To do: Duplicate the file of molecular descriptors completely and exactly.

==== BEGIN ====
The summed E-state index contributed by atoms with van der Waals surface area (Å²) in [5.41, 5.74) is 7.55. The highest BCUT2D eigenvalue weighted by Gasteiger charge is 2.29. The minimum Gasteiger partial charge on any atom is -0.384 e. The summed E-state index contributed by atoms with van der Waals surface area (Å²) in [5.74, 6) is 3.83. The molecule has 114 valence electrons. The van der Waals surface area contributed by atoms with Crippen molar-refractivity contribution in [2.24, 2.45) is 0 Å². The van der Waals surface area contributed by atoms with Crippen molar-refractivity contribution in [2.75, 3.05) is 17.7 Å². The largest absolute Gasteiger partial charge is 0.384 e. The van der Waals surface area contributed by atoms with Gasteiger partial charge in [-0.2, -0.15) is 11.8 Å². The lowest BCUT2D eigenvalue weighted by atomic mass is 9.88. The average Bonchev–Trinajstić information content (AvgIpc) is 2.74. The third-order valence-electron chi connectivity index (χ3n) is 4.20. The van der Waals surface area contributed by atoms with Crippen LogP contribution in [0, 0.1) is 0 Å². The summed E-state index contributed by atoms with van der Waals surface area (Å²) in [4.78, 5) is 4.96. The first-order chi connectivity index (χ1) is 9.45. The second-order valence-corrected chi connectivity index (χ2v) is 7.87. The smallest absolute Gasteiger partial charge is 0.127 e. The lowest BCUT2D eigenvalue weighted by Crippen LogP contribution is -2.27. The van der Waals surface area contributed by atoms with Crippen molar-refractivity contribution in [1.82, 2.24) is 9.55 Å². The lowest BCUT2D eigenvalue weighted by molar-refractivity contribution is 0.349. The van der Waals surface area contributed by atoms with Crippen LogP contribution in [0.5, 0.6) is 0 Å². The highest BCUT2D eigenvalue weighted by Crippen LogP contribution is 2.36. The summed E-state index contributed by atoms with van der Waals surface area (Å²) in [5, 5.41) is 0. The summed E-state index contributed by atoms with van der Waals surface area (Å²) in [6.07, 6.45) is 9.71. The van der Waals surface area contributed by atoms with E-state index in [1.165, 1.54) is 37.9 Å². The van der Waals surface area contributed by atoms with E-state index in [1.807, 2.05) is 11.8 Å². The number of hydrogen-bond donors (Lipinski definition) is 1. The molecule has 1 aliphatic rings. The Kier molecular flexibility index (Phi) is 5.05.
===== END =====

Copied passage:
The summed E-state index contributed by atoms with van der Waals surface area (Å²) in [5.41, 5.74) is 7.55. The highest BCUT2D eigenvalue weighted by Gasteiger charge is 2.29. The minimum Gasteiger partial charge on any atom is -0.384 e. The summed E-state index contributed by atoms with van der Waals surface area (Å²) in [5.74, 6) is 3.83. The molecule has 114 valence electrons. The van der Waals surface area contributed by atoms with Crippen molar-refractivity contribution in [2.24, 2.45) is 0 Å². The van der Waals surface area contributed by atoms with Crippen molar-refractivity contribution in [2.75, 3.05) is 17.7 Å². The largest absolute Gasteiger partial charge is 0.384 e. The van der Waals surface area contributed by atoms with Gasteiger partial charge in [-0.2, -0.15) is 11.8 Å². The lowest BCUT2D eigenvalue weighted by atomic mass is 9.88. The average Bonchev–Trinajstić information content (AvgIpc) is 2.74. The third-order valence-electron chi connectivity index (χ3n) is 4.20. The van der Waals surface area contributed by atoms with Crippen LogP contribution in [0, 0.1) is 0 Å². The summed E-state index contributed by atoms with van der Waals surface area (Å²) in [4.78, 5) is 4.96. The first-order chi connectivity index (χ1) is 9.45. The second-order valence-corrected chi connectivity index (χ2v) is 7.87. The smallest absolute Gasteiger partial charge is 0.127 e. The lowest BCUT2D eigenvalue weighted by Crippen LogP contribution is -2.27. The van der Waals surface area contributed by atoms with Crippen molar-refractivity contribution in [1.82, 2.24) is 9.55 Å². The lowest BCUT2D eigenvalue weighted by molar-refractivity contribution is 0.349. The van der Waals surface area contributed by atoms with Crippen LogP contribution in [0.5, 0.6) is 0 Å². The highest BCUT2D eigenvalue weighted by Crippen LogP contribution is 2.36. The summed E-state index contributed by atoms with van der Waals surface area (Å²) in [5, 5.41) is 0. The summed E-state index contributed by atoms with van der Waals surface area (Å²) in [6.07, 6.45) is 9.71. The van der Waals surface area contributed by atoms with E-state index in [1.165, 1.54) is 37.9 Å². The van der Waals surface area contributed by atoms with E-state index in [1.807, 2.05) is 11.8 Å². The number of hydrogen-bond donors (Lipinski definition) is 1. The molecule has 1 aliphatic rings. The Kier molecular flexibility index (Phi) is 5.05.